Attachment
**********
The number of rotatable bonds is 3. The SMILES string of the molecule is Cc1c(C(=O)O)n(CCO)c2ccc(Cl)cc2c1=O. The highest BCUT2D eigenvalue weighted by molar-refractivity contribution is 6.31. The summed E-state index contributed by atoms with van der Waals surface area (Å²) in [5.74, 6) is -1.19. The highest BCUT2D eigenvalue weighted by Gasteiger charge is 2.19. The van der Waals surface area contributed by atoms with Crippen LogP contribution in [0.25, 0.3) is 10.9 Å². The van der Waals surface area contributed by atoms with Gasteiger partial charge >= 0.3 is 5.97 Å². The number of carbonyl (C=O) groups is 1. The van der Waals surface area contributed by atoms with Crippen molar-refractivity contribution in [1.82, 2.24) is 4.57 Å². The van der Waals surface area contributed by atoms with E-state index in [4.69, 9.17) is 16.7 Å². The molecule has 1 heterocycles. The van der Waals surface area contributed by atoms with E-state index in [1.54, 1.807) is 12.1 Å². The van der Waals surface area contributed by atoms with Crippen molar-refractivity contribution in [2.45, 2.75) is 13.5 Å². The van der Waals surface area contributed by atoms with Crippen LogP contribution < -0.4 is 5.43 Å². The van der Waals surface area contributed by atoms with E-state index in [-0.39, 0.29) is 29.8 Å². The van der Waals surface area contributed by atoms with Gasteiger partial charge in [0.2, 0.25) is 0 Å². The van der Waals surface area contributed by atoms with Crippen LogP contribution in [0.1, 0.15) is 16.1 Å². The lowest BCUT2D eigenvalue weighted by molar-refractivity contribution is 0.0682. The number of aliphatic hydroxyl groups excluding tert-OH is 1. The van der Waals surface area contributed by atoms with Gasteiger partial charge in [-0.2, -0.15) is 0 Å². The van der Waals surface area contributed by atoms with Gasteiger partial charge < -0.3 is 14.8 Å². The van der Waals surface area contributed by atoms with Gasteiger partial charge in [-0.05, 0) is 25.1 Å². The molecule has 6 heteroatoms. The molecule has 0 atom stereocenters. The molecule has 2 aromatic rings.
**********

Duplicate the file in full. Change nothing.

The number of rotatable bonds is 3. The SMILES string of the molecule is Cc1c(C(=O)O)n(CCO)c2ccc(Cl)cc2c1=O. The highest BCUT2D eigenvalue weighted by molar-refractivity contribution is 6.31. The summed E-state index contributed by atoms with van der Waals surface area (Å²) in [5.74, 6) is -1.19. The highest BCUT2D eigenvalue weighted by Gasteiger charge is 2.19. The van der Waals surface area contributed by atoms with Crippen LogP contribution in [0.25, 0.3) is 10.9 Å². The van der Waals surface area contributed by atoms with Gasteiger partial charge >= 0.3 is 5.97 Å². The number of carbonyl (C=O) groups is 1. The van der Waals surface area contributed by atoms with Crippen molar-refractivity contribution in [1.82, 2.24) is 4.57 Å². The van der Waals surface area contributed by atoms with E-state index in [4.69, 9.17) is 16.7 Å². The molecule has 1 heterocycles. The van der Waals surface area contributed by atoms with E-state index in [1.54, 1.807) is 12.1 Å². The van der Waals surface area contributed by atoms with Crippen molar-refractivity contribution in [2.45, 2.75) is 13.5 Å². The van der Waals surface area contributed by atoms with Crippen LogP contribution < -0.4 is 5.43 Å². The van der Waals surface area contributed by atoms with E-state index in [-0.39, 0.29) is 29.8 Å². The van der Waals surface area contributed by atoms with Gasteiger partial charge in [0.2, 0.25) is 0 Å². The van der Waals surface area contributed by atoms with Crippen LogP contribution in [0.1, 0.15) is 16.1 Å². The lowest BCUT2D eigenvalue weighted by molar-refractivity contribution is 0.0682. The number of aliphatic hydroxyl groups excluding tert-OH is 1. The van der Waals surface area contributed by atoms with Gasteiger partial charge in [-0.2, -0.15) is 0 Å². The van der Waals surface area contributed by atoms with Gasteiger partial charge < -0.3 is 14.8 Å². The van der Waals surface area contributed by atoms with Gasteiger partial charge in [-0.05, 0) is 25.1 Å². The molecule has 6 heteroatoms. The molecule has 0 atom stereocenters. The molecule has 2 aromatic rings.